Gamification is set to become a important trend, impacting many areas of business and society. Gamification can be described as the application of game mechanics to non-game environments. The gamification of social networking and location based services as exemplified by Foursquare, Gowalla and SCVNGR are probably the most recognizable with badges, mayorships and rewards offered for check-ins. Game mechanics has also been applied to engage people, change behaviours and innovate in many different fields including innovation management, health, training, employee performance, and even social issues. But it’s still early days and many people have not yet realized how this trend will affect their organization and their industry. But I think that is going to change.
At Gartner, we’ve been doing a lot of research lately on how gamification is being applied to engage stakeholders, improve performance and drive innovation. We recently highlighted gamification in our CIO New Year’s Resolutions, 2011 as one of the trend-leading technologies that CIOs must get ‘hands-on’ experience with (Note: links to Gartner research are accessible to Gartner clients only). You can find more detailed background research on gamification in the research note Gamification Primer: Life Becomes a Game.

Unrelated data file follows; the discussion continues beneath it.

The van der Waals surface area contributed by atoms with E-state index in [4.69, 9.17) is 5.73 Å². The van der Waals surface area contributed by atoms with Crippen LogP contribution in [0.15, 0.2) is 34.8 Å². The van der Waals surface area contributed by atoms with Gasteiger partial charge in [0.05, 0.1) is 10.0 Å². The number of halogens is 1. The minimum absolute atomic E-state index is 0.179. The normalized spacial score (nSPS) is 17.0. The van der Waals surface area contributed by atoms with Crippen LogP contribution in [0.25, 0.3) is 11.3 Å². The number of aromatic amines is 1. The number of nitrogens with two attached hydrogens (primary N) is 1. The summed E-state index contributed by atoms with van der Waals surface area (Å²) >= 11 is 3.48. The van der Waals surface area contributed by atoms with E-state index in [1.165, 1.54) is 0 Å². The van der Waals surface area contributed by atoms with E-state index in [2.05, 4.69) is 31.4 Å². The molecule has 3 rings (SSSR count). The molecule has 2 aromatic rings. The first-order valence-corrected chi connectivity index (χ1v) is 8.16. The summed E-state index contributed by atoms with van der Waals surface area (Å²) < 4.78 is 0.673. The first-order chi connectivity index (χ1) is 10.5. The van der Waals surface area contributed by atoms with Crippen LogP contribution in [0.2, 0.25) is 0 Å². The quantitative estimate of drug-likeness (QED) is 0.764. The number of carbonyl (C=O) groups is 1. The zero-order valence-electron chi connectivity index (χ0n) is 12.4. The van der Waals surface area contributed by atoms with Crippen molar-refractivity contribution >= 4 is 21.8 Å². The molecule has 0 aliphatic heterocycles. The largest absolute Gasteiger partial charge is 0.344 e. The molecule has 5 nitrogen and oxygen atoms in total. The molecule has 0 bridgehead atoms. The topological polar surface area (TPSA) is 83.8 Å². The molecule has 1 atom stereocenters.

There are a some examples of organizations that are leveraging these techniques to drive innovation from ideation to a business case. In a recently published research note, Case Study: Innovation Squared: The Department for Work and Pensions Turns Innovation Into a Game, we’ve described how the Department for Work and Pensions in the U.K. has leveraged game mechanics to create a market for innovation called IdeaStreet. Leveraging the collective to drive innovation is just one of the many areas that gamification is being applied. Customer loyalty is the primary application that is driving this trend, but there are many other applications that we will explore in our future research.
One such application could be enterprise architecture. I can envision a future where employees, partners and even customers are collaborating to optimize the enterprise architecture using a sophisticated but easy to use enterprise architecture tool. In another recently published research note Play to Win: Crowdsourcing Innovative Future-State EA Models Through Gameplay we explore a future where innovation and enterprise architecture is largely decentralized, and innovative architecture models are crowdsourced using gamified modelling tools. As I’ve been saying for a few years, enterprise architecture is no longer a puzzle, it’s now a game and enterprise architects need to start to think like game designers.
The gamification of innovation and enterprise architecture is a natural extension of design thinking as it is a human-centric and engaging means of harnessing the power of the collective to drive innovation and change. I believe that game mechanics are going to have a huge impact on the way organizations engage stakeholders, innovate and evolve, and we are just now on the leading edge of that trend. More to come!